Cecil Harry Charles Matthews was born in London on 30 November 1918. Under the guidance of his primary school teacher, he built his first crystal set at the age of 7 and from that moment, he was hooked! By the age of 13, he was running a class, teaching others about wireless. When he was 14, he and his mother moved to Essex (his father was killed in 1918), and he enrolled at the Trade School of the Ford Motor Company. Thereafter, he had a series of jobs, whilst still pursuing his interest in wireless. In some of his more dramatic career moves, he worked as a motorbike stunt rider in a ‘Wall of Death’ show! He also raced in the Manx TT. He drove a motor bike to Russia, sold it and hitched home. Later, he served as a volunteer in the Spanish Civil War. These exploits established the ‘dare-devil’ reputation that remained with him for the rest of his life.
At the outbreak of WW2, he became the driver of a Bren Gun Carrier. After Dunkirk, he was selected for training as a radio operator. His knowledge in this field was instantly apparent and he made a quick transition from pupil to instructor. He later transferred into top- secret Radar development work.
There was an even darker side to Harry’s war years, about which he rarely spoke. At some point, he was parachuted into Holland to steal a specific component from the Phillips radio factory and was awarded the Croix de Guerre for ‘blowing up a few little bridges and things…..’
No mean task – no mean war – no mean award!
At the end of the war, Harry, now based near Bannockburn, met and married Jean, a local primary school teacher.
In 1949, he joined the staff of Edinburgh University to work as chief technician with Dr (later Prof.) Ewart Farvis, who had been appointed as a lecturer in ‘applied electricity’ in the Department of Engineering. Together they established a robust research programme,that led to the creation of the Department of Electrical Engineering in 1961.
Harry suffered a heart attack in 1973 and, as his health slowly improved, took daily walks round his neighbourhood. During one of these excursions he came across, languishing in a dustbin, a battered Ekco wireless that he had helped to design in the 1930’s. It was immediately smuggled back home to become his Recuperation Project.
Once back at work, Harry showed off his lovingly restored wireless in the Radio Lab, where it was soon joined by numerous donations of elderly equipment - - the nucleus of his Wireless Collection, which by 1979, had developed into the Museum of Communication (MoC).
Harry expressed his philosophy for the Museum in these terms:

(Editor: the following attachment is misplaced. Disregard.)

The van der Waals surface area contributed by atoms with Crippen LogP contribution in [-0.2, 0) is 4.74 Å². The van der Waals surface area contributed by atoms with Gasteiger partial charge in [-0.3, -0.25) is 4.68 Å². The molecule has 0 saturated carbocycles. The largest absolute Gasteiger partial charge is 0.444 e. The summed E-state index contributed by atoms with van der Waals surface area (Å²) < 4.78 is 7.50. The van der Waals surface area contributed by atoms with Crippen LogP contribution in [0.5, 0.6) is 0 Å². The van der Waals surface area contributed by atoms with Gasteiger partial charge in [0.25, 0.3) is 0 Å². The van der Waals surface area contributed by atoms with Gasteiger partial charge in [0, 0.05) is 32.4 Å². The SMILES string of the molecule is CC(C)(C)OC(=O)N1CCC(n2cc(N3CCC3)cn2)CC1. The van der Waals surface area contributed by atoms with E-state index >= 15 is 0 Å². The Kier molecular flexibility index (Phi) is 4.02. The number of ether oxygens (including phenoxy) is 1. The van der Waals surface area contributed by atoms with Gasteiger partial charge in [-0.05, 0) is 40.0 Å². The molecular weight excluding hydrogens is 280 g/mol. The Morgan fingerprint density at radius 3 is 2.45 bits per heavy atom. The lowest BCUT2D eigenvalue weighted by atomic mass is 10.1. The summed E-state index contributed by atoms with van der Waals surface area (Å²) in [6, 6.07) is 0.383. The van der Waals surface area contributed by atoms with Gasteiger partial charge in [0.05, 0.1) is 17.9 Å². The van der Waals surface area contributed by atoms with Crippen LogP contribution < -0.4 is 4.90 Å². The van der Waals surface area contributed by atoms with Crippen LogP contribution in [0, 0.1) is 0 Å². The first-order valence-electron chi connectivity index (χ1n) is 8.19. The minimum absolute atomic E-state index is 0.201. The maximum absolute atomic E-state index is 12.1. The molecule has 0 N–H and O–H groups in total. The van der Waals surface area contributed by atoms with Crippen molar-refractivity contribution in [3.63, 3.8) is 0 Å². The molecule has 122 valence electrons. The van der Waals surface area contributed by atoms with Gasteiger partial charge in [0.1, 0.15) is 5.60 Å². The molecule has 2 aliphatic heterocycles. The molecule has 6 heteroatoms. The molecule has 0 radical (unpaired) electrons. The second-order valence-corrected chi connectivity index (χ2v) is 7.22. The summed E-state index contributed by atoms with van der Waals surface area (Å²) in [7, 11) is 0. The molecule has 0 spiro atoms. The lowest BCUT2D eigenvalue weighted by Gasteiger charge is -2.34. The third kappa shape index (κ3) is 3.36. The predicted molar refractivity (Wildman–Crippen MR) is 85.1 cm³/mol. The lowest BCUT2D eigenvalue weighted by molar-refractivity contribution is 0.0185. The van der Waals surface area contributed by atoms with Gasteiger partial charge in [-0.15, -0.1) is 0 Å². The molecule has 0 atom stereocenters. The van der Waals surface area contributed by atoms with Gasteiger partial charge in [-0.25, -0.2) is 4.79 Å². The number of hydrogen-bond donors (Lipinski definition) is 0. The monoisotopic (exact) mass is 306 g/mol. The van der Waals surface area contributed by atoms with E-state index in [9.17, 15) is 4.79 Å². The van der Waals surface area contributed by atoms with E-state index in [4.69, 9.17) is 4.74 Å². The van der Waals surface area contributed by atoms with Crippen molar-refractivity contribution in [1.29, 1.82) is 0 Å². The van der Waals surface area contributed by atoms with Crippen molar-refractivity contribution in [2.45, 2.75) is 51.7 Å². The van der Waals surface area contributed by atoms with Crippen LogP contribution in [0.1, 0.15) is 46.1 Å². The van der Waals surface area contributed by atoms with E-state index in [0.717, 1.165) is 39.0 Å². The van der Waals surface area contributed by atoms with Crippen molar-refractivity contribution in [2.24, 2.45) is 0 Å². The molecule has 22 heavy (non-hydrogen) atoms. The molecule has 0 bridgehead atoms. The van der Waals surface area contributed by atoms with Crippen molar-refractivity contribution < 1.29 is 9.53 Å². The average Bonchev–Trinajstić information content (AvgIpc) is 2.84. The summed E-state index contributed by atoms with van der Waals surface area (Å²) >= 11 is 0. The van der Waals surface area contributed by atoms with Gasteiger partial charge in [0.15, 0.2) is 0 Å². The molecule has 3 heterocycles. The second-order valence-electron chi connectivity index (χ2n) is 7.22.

"The kind of Museum I am building is not to show the slow changes that have taken place in the last few thousand years, or the effect that this king, or that ruler, had for a short time. I am aware that of all the scientists that have ever lived, over 90% are alive today.
I want to show that the change in this small piece of time has so accelerated that more has happened in the last hundred years than in the previous two thousand. Because of the speed, it is more necessary than ever, in this prolific age, to rescue the artefacts that represent the stages of design, improvement and change that have produced our present stage. The Museum of Communication is an attempt to show the development of all these inventions, improvements and changes of philosophy and, where possible, how they worked and what they sounded like.
It is intended, as time permits, to fill the gaps that are unlikely to be filled with original objects by constructing reproductions. With adequate wall and board space, it would be possible to illustrate the lives of the people involved in these discoveries, from the telegraph onwards. The various displays give a wide choice for school projects. Also, schools could be involved in devising new displays."
When Harry retired in 1982 and moved to Bo’ness, the Collection came with him. Sadly, the promise of a permanent home in the town for his Collection, did not materialise – however, with help from Bo’ness Heritage Trust and its ‘Friends’ support group, regular exhibitions were established in the Trust’s headquarters in Union Street. Realising that the Collection had grown beyond the management of one person, the Museum of Communication Foundation Trust (MoCFT) was launched in early 1992. In 1994, Harry transferred ownership of the Collection to the MoCFT by Deed of Gift . . . It is in safe hands.
Harry’s health deteriorated in later years and he died, peacefully, in Falkirk Royal Infirmary on 15 February 2000.